News and Events

Workplace Violence and Executive Concierge Services

Amanda Reszkowski
March 8, 2017

As part of our ongoing support and consultation with high-profile executives, we acknowledge that with high levels of responsibility and authority comes greater stresses, from both within an organization and oftentimes the outside world.  These stressors can impact an executive’s ability to function at the level needed to sustain continued success personally and professionally. In addition, due to their high-profile status and the competitive nature of industry, many of these executives are hesitant to reach out for assistance through typical channels.  According to the research on workplace violence, an accumulation of difficulties and frustrations amid a life often spiraling downward can set a perpetrator on a pathway to violence to achieve his or her definition of justice (Borum, Fein, Vossekuil, & Bergland, 1999; Calhoun & Weston, 2003; Meloy, Hoffmann, Guldimann, & James, 2012; White & Meloy, 2007).   This makes it increasingly essential for organizations to consider whether they are setting their executives up for success or failure.

 

Our intent in providing executive concierge services is to provide discreet, objective, timely and thorough support for high-profile executives.  In addition to being independently subcontracted consultants, our panel of executive concierge consultants all have extensive mental health training and are respected clinicians licensed to practice independently in each of their states.  Simply put, they not only bring decades of experience consulting with high-profile executives, but also have the clinical training necessary to identify when there may be mental health issues impacting executive performance, and have the capacity to facilitate obtaining the appropriate referrals when and if those issues do arise during the course of the consultative relationship.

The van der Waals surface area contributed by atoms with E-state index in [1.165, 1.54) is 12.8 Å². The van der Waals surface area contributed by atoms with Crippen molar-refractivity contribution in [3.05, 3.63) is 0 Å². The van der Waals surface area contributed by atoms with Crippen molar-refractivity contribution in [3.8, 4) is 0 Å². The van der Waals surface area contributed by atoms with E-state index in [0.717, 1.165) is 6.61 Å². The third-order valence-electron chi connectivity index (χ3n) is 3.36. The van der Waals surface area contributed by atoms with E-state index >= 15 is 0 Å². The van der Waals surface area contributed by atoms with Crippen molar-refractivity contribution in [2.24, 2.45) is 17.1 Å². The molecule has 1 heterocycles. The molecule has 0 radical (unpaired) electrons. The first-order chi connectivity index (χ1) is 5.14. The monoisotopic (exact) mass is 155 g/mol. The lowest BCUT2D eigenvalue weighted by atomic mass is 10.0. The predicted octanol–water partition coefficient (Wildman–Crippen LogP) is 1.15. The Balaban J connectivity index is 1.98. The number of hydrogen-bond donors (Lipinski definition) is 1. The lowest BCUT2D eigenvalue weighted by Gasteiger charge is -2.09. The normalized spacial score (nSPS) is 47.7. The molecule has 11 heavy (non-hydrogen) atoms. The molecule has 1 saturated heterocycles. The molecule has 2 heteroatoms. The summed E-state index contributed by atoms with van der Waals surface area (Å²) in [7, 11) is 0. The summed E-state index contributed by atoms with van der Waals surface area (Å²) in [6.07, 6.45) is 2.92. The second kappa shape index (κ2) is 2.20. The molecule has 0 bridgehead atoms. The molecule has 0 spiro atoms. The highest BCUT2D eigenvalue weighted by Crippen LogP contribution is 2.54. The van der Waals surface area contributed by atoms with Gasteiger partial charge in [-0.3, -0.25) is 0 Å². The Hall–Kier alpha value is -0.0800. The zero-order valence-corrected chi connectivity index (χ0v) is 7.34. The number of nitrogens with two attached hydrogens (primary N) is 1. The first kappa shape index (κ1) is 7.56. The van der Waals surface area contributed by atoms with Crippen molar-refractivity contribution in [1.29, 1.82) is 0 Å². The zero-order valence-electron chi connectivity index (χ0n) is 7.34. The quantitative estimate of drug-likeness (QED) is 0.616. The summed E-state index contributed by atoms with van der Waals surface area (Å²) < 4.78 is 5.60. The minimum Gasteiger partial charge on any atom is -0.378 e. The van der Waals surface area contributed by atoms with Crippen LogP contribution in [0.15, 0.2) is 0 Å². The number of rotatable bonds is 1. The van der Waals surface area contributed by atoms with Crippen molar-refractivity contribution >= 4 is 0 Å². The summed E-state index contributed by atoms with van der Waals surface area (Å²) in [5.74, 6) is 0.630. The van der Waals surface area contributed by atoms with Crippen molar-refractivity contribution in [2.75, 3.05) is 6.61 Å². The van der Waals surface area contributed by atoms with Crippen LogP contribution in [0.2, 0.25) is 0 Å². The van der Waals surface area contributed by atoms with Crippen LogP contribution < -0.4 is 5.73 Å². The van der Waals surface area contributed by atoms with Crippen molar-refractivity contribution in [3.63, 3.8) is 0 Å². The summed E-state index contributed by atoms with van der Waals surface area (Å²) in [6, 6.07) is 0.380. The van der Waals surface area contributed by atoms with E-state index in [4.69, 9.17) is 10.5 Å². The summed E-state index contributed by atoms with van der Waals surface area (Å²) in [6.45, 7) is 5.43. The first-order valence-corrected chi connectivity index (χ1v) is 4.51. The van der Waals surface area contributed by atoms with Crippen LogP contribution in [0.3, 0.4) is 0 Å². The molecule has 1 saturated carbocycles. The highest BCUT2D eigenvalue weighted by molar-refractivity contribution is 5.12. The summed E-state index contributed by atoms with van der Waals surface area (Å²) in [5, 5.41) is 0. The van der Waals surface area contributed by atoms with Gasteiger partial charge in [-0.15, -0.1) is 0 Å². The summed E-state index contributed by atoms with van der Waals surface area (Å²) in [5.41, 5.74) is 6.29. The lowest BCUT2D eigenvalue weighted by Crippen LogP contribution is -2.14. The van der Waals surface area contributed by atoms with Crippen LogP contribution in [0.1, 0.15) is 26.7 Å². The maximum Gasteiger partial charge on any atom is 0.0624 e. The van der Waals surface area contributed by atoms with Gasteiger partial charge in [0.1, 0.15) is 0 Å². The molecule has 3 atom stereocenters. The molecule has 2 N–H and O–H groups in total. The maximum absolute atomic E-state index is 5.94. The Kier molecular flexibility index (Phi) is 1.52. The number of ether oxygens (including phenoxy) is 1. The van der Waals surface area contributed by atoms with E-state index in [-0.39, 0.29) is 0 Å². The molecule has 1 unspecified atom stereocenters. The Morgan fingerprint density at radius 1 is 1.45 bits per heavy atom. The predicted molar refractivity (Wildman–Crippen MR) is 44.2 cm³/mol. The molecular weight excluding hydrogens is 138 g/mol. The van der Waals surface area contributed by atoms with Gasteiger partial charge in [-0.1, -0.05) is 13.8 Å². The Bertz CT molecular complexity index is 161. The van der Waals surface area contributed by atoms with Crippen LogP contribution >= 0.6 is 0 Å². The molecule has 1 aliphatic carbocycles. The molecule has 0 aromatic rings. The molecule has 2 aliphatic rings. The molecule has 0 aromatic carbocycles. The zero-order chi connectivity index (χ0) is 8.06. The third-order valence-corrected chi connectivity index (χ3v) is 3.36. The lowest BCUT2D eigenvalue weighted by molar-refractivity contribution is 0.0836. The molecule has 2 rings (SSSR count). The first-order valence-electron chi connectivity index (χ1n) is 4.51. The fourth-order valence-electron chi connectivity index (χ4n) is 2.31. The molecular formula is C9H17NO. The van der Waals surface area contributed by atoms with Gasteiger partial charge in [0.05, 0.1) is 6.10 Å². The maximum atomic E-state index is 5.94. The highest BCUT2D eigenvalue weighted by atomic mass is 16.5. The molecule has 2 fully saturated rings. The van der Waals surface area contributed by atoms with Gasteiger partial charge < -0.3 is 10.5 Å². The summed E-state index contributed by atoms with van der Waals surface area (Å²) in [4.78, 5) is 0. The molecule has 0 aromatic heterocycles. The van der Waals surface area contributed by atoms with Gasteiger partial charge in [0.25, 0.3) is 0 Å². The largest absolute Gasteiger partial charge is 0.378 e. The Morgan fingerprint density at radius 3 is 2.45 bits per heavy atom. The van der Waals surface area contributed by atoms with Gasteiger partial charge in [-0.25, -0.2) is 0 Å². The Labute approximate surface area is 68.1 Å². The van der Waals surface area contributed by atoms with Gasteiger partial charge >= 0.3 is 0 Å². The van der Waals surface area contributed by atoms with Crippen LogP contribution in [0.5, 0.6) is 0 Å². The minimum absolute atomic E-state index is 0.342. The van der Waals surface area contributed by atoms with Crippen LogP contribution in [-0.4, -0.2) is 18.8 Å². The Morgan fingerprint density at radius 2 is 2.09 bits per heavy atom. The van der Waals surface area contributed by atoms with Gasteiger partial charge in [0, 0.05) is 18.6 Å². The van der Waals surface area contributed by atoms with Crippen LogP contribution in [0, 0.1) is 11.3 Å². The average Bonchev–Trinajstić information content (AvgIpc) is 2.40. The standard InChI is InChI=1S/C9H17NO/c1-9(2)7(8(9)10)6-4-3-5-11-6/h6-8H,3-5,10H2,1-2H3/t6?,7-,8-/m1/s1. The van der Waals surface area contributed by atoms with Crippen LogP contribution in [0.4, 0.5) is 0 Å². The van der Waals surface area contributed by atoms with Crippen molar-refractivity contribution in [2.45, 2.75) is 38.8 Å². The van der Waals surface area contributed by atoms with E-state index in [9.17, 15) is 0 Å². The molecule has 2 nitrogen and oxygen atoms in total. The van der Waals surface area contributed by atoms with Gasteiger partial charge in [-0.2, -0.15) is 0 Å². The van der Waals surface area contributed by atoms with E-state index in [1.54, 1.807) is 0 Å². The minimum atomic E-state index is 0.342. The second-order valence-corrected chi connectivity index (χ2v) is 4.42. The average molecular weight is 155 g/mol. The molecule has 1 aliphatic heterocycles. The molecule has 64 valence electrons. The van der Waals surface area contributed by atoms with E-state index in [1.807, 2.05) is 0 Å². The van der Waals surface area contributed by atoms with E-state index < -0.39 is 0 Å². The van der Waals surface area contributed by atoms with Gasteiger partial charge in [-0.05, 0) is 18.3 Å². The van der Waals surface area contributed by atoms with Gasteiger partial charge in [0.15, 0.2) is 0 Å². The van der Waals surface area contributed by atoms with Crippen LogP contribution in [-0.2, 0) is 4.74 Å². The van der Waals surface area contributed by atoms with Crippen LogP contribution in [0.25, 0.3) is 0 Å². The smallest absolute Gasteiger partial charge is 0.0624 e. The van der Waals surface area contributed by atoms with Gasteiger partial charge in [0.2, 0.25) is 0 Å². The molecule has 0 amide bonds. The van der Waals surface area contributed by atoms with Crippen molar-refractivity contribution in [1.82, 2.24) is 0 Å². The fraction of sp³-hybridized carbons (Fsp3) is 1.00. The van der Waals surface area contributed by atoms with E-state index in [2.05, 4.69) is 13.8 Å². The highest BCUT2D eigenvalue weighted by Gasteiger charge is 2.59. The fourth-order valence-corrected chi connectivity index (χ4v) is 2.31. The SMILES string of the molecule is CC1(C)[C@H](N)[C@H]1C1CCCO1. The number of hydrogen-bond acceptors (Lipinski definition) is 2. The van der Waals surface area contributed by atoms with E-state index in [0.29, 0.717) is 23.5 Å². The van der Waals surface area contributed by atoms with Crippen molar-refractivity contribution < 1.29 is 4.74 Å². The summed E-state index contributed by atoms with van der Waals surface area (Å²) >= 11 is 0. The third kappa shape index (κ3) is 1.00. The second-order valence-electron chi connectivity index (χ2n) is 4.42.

If we consider some of the warning behaviors or thought patterns that may typically be observed or reported that prompt concern regarding an employee being a threat to the safety of an organization, it could be postulated that having regular access to and consultation with one of our executive concierge consultants could potentially act as a preventative tool against possible workplace violence.  Some of these concerning behaviors include violent ideation or references; a sense of entitlement; anger, harassment, or intimidation; boundary violations; stalking behaviors; paranoia or thoughts of persecution; delusional thoughts; mood instability; psychosocial stressors; a history of violence; and patterns of severe interpersonal conflict.  With the clinical expertise our executive concierge consultants have and their years of experience honing their assessment skills, it would be natural for them to pick up on the more subtle indicators that a consultant without that clinical expertise might overlook.  In addition to being able to accurately identify these indicators, our executive concierge consultants are simultaneously providing psychoeducation and self-management tools to enhance resiliency and improve functioning of the executive.  This could potentially allow for early identification of warning behaviors and present the opportunity to triage that individual into appropriate treatment to address those behaviors or cognitive dysfunction before any emergence of violence occurs.

 

References

 

Borum, R., Fein, R., Vossekuil, B., & Berglund, J.  (1999). Threat assessment:  Defining an approach for evaluating risk of targeted violence.  Behavioral Sciences and the Law, 17, 327-337.

 

Calhoun, F. S., & Weston, S.W. (2003).  Contemporary threat management: A practical guide for identifying, assessing, and managing individuals of violent intent.  San Diego, CA:  Specialized Training Services.

 

Meloy, J.R., Hoffman, J., Guldimann, A., & James, D. (2012).  The role of warning behaviors in threat assessment:  An exploration and suggested typology.  Behavioral Sciences and the Law, 30, 256-279.

 

White, S., & Meloy, J.R. (2007).  The WAVR-21: A structured professional guide for the workplace assessment of violence risk, Second edition.  San Diego, CA:  Specialized Training Services.

Amanda Reszkowski